The registered clubs industry dominates machine gaming in NSW, being the main vehicle for its expansion to an extent unparalleled in any other jurisdiction on a per capita basis. However, with growing recognition that machine gaming is responsible for loss of control amongst many problem gamblers, social responsibility in machine gaming is emerging as a management issue for gaming venues. This paper summarises a research project conducted for the Club Managers' Association Australia, into the implementation of more responsible gaming practices in NSW clubs. The study explored the perceptions, attitudes and opinions about responsible gambling of a small number of club managers, to illuminate their opportunities and concerns with implementing responsible gaming strategies. The findings revealed that, while club managers have limited nderstanding of problem gambling, they recognise the seriousness of its impacts. Generally, they displayed a positive attitude towards more responsible provision of gaming in NSW clubs and a recognition that this would be in the best long-term interests of the industry. The managers also acknowledged that the club industry is currently insufficiently proactive in responsible gaming, with minimal implementation of any harm minimisation strategies to date. However, many barriers and concerns were also raised. In the absence of a legislative approach to responsible provision of gaming, the implementation of responsible gaming strategies in NSW clubs will certainly face some resistance. The acceptance and effective implementation of such strategies will depend largely on an appropriate approach to their development and dissemination, and on how effectively they are marketed to the club community.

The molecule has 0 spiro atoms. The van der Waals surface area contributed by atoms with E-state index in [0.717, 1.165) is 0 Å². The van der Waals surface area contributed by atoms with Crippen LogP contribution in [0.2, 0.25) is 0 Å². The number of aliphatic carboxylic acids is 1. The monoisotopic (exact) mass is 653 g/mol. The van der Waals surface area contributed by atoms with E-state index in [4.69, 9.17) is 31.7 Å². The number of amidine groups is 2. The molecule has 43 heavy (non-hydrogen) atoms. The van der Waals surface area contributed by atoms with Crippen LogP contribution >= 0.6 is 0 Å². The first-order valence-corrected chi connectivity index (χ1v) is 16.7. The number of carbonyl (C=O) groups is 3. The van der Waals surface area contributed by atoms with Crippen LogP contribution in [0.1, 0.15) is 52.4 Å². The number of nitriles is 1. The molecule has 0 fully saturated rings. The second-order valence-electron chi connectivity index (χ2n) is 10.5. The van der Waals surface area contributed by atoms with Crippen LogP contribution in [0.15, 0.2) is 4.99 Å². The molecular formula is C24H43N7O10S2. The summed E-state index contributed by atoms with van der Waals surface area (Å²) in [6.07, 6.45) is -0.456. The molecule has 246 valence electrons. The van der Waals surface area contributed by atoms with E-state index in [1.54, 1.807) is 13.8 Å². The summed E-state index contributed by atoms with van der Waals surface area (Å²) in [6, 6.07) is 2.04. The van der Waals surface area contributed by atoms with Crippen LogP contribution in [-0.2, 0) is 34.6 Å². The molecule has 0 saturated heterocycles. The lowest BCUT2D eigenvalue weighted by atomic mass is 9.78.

Hing, N 1998, 'Responsible gambling in NSW clubs: perceptions, prospects and problems', in GJ Coman, BJ Evans & R Wootton (eds), Responsible gambling: a future winner: proceedings of the 8th National Association for Gambling Studies Conference, Melbourne, Vic., 27-29 November, National Association for Gambling Studies, Adelaide, SA, pp. 156-171. ISBN: 9780958535809